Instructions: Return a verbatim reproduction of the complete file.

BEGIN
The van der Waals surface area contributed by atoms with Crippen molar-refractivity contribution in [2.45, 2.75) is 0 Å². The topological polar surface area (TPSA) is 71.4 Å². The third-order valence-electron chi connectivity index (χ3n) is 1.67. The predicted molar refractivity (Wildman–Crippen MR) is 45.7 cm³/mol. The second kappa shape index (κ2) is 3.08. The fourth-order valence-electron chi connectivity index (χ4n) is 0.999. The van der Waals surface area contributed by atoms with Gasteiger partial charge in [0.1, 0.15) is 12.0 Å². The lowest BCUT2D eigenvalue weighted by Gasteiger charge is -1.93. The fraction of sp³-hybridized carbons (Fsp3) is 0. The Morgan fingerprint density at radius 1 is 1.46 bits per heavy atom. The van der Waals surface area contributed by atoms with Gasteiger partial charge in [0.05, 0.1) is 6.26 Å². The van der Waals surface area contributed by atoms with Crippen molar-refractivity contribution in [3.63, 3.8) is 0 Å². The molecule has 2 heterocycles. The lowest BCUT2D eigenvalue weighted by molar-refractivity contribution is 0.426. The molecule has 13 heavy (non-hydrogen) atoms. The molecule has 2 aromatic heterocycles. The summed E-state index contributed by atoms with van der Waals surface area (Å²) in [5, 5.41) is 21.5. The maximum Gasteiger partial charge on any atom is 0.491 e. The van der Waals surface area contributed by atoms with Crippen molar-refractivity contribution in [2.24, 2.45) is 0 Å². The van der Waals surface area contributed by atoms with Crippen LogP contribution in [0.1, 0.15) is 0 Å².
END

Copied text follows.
The van der Waals surface area contributed by atoms with Crippen molar-refractivity contribution in [2.45, 2.75) is 0 Å². The topological polar surface area (TPSA) is 71.4 Å². The third-order valence-electron chi connectivity index (χ3n) is 1.67. The predicted molar refractivity (Wildman–Crippen MR) is 45.7 cm³/mol. The second kappa shape index (κ2) is 3.08. The fourth-order valence-electron chi connectivity index (χ4n) is 0.999. The van der Waals surface area contributed by atoms with Gasteiger partial charge in [0.1, 0.15) is 12.0 Å². The lowest BCUT2D eigenvalue weighted by Gasteiger charge is -1.93. The fraction of sp³-hybridized carbons (Fsp3) is 0. The Morgan fingerprint density at radius 1 is 1.46 bits per heavy atom. The van der Waals surface area contributed by atoms with Gasteiger partial charge in [0.05, 0.1) is 6.26 Å². The van der Waals surface area contributed by atoms with Crippen molar-refractivity contribution in [3.63, 3.8) is 0 Å². The molecule has 2 heterocycles. The lowest BCUT2D eigenvalue weighted by molar-refractivity contribution is 0.426. The molecule has 13 heavy (non-hydrogen) atoms. The molecule has 2 aromatic heterocycles. The summed E-state index contributed by atoms with van der Waals surface area (Å²) in [5, 5.41) is 21.5. The maximum Gasteiger partial charge on any atom is 0.491 e. The van der Waals surface area contributed by atoms with Crippen molar-refractivity contribution in [2.24, 2.45) is 0 Å². The van der Waals surface area contributed by atoms with Crippen LogP contribution in [0.1, 0.15) is 0 Å².